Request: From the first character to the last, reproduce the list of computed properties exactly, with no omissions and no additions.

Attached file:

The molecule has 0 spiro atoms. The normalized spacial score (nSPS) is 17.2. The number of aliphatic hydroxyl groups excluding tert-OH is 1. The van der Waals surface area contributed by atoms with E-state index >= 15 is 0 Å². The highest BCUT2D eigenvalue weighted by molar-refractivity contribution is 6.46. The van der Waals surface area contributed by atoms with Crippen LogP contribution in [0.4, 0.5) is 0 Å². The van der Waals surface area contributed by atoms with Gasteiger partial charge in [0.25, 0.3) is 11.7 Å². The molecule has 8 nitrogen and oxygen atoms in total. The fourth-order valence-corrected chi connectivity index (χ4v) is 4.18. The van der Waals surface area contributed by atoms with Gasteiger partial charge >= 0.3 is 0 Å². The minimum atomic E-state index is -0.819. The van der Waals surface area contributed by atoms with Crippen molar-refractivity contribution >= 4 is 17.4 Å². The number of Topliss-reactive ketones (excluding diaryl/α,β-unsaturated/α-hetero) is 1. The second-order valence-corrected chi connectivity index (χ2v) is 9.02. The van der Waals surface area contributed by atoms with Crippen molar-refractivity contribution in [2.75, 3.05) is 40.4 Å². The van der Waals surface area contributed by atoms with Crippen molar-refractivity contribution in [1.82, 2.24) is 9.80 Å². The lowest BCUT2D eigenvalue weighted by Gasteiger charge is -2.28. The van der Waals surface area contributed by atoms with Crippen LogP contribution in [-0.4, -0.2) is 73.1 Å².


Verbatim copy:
The molecule has 0 spiro atoms. The normalized spacial score (nSPS) is 17.2. The number of aliphatic hydroxyl groups excluding tert-OH is 1. The van der Waals surface area contributed by atoms with E-state index >= 15 is 0 Å². The highest BCUT2D eigenvalue weighted by molar-refractivity contribution is 6.46. The van der Waals surface area contributed by atoms with Crippen LogP contribution in [0.4, 0.5) is 0 Å². The van der Waals surface area contributed by atoms with Gasteiger partial charge in [0.25, 0.3) is 11.7 Å². The molecule has 8 nitrogen and oxygen atoms in total. The fourth-order valence-corrected chi connectivity index (χ4v) is 4.18. The van der Waals surface area contributed by atoms with Gasteiger partial charge >= 0.3 is 0 Å². The minimum atomic E-state index is -0.819. The van der Waals surface area contributed by atoms with Crippen molar-refractivity contribution >= 4 is 17.4 Å². The number of Topliss-reactive ketones (excluding diaryl/α,β-unsaturated/α-hetero) is 1. The second-order valence-corrected chi connectivity index (χ2v) is 9.02. The van der Waals surface area contributed by atoms with Crippen molar-refractivity contribution in [2.75, 3.05) is 40.4 Å². The van der Waals surface area contributed by atoms with Crippen molar-refractivity contribution in [1.82, 2.24) is 9.80 Å². The lowest BCUT2D eigenvalue weighted by Gasteiger charge is -2.28. The van der Waals surface area contributed by atoms with Crippen LogP contribution in [-0.4, -0.2) is 73.1 Å².